Designing Sound in SuperCollider/DTMF

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26: DTMF dialling tones[edit]

(
// This data structure (like a "hashtable" or "associative array" in other languages) 
// maps from a phone key to a pair of frequencies in Hz. 
// We can push these frequencies to a synth.
~tbl = IdentityDictionary[
	$1 -> [[697, 1209]],
	$2 -> [[770, 1209]],
	$3 -> [[852, 1209]],
	$4 -> [[697, 1336]],
	$5 -> [[770, 1336]],
	$6 -> [[852, 1336]],
	$7 -> [[697, 1477]],
	$8 -> [[770, 1477]],
	$9 -> [[852, 1477]],
	$* -> [[697, 1633]],
	$0 -> [[770, 1633]],
	$# -> [[852, 1633]],
	$A -> [[941, 1209]],
	$B -> [[941, 1336]],
	$C -> [[941, 1477]],
	$D -> [[941, 1633]]
];
 
// Here we define a SynthDef which plays a single "number" at a time.
// Note that our strategy here is a bit different from the PD code in the book:
//   there, a single pair of sine-wave oscillators was re-used for each number,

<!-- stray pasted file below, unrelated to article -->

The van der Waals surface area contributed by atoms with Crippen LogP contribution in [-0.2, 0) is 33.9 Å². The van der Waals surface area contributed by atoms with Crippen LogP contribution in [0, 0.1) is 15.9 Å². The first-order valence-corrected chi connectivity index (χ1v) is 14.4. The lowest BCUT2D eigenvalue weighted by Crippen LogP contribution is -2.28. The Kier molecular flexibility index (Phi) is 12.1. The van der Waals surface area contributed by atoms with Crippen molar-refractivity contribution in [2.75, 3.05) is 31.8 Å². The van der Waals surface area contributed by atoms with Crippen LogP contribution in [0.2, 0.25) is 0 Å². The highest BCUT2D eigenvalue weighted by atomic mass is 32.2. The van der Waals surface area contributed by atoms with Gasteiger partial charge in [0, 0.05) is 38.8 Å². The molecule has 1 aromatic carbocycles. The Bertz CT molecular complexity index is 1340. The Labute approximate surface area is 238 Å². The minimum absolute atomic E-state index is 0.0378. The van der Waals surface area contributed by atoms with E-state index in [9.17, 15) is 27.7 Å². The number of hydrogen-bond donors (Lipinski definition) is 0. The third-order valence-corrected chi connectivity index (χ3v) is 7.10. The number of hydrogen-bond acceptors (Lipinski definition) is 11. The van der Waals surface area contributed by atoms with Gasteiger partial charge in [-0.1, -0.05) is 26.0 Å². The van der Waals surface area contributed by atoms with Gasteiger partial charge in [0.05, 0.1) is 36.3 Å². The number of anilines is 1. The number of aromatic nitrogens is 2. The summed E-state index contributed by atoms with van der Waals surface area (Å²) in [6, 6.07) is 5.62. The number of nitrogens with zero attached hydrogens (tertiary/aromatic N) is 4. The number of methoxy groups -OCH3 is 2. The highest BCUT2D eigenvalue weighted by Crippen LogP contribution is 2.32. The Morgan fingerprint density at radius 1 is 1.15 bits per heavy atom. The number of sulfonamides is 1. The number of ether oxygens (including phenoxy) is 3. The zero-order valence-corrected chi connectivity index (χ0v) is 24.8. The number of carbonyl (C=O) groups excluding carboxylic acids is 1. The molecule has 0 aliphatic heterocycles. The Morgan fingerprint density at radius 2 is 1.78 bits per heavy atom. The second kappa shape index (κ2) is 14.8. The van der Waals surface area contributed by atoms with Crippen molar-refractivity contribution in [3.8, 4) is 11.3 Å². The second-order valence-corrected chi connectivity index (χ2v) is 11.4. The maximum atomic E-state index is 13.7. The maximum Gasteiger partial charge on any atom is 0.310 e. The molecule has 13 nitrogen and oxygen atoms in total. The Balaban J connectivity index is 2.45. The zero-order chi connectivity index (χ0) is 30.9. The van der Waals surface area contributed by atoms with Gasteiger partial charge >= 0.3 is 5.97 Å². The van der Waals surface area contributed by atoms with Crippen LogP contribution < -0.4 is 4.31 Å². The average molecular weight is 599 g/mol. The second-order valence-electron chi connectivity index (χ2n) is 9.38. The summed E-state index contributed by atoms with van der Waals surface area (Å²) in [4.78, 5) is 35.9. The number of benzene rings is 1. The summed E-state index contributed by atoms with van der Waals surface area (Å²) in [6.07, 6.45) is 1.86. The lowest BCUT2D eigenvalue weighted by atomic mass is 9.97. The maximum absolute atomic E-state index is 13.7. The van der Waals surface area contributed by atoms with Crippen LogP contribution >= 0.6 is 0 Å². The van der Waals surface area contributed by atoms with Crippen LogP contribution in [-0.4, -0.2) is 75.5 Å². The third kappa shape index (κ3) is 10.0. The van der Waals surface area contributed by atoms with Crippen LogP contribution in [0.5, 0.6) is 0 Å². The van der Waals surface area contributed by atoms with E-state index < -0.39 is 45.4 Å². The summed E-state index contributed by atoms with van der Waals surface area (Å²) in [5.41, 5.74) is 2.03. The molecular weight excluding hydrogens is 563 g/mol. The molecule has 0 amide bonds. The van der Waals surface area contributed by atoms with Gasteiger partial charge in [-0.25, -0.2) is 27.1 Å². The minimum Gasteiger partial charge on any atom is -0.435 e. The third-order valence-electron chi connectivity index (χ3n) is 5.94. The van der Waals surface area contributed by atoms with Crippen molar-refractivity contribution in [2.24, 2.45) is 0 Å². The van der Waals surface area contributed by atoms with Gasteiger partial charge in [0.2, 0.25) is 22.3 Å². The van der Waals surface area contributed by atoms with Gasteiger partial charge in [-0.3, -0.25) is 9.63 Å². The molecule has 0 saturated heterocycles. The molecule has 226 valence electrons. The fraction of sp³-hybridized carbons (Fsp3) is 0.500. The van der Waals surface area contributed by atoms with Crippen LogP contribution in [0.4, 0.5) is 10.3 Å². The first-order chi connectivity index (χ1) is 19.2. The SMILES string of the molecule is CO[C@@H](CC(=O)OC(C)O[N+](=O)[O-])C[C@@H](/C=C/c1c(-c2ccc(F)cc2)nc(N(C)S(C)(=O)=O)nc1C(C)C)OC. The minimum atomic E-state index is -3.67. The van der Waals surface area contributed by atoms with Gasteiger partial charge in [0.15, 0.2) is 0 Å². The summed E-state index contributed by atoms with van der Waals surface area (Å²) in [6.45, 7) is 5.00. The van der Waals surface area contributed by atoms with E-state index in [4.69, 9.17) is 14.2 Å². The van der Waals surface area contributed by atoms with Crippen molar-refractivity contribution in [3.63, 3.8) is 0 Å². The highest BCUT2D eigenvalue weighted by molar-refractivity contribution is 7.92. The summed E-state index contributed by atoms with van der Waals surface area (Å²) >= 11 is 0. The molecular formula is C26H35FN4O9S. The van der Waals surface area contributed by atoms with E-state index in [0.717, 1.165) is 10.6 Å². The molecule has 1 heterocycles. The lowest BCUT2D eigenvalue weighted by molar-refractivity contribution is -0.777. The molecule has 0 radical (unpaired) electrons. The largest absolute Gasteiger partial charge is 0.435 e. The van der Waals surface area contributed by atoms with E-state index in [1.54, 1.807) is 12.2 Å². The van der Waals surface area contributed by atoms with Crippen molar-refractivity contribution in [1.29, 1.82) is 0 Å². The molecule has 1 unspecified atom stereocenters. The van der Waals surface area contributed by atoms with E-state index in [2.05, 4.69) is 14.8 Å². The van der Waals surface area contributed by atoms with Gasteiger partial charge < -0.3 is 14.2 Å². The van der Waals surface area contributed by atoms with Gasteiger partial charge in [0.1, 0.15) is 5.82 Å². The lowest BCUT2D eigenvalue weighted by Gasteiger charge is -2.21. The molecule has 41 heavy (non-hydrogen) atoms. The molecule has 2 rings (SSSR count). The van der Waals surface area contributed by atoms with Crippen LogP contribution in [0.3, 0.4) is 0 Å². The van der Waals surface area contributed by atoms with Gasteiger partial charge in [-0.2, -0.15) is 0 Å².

//   whereas here, we create (and later free) an individual synth for each number.
SynthDef(\dtmf, {|freq=#[770, 1633], out=0, amp=0.2, gate=1|
	var son, env;
	son = SinOsc.ar(freq, 0, amp).sum;
	env = EnvGen.ar(Env.asr(0.001, 1, 0.001), gate, doneAction: 2);
	Out.ar(out, Pan2.ar(son * env * amp));
}).store;
)
 
// Check that it works:
x = Synth(\dtmf) // create
x.set(\gate, 0)  // free
 
(
// This pattern generates a random "phone number" and dials it
Pbind(
	\instrument, \dtmf,
	\dur, 0.2, // or for more "human" timing, try   Pwhite(0.2, 0.5, inf)
	\sustain, 0.15,
	\amp, 0.3,
	\freq, Prand(~tbl.asArray, 13)
).play;
)
 
(
// You could even dial a specific number:
Pbind(
	\instrument, \dtmf,
	\dur, 0.2, // or for more "human" timing, try   Pwhite(0.2, 0.5, inf)
	\sustain, 0.15,
	\amp, 0.3,
	\freq, Pseq("012827743866".collectAs({|digit| ~tbl[digit] }, Array))
).play;
)


Designing Sound in SuperCollider/thiscodeisby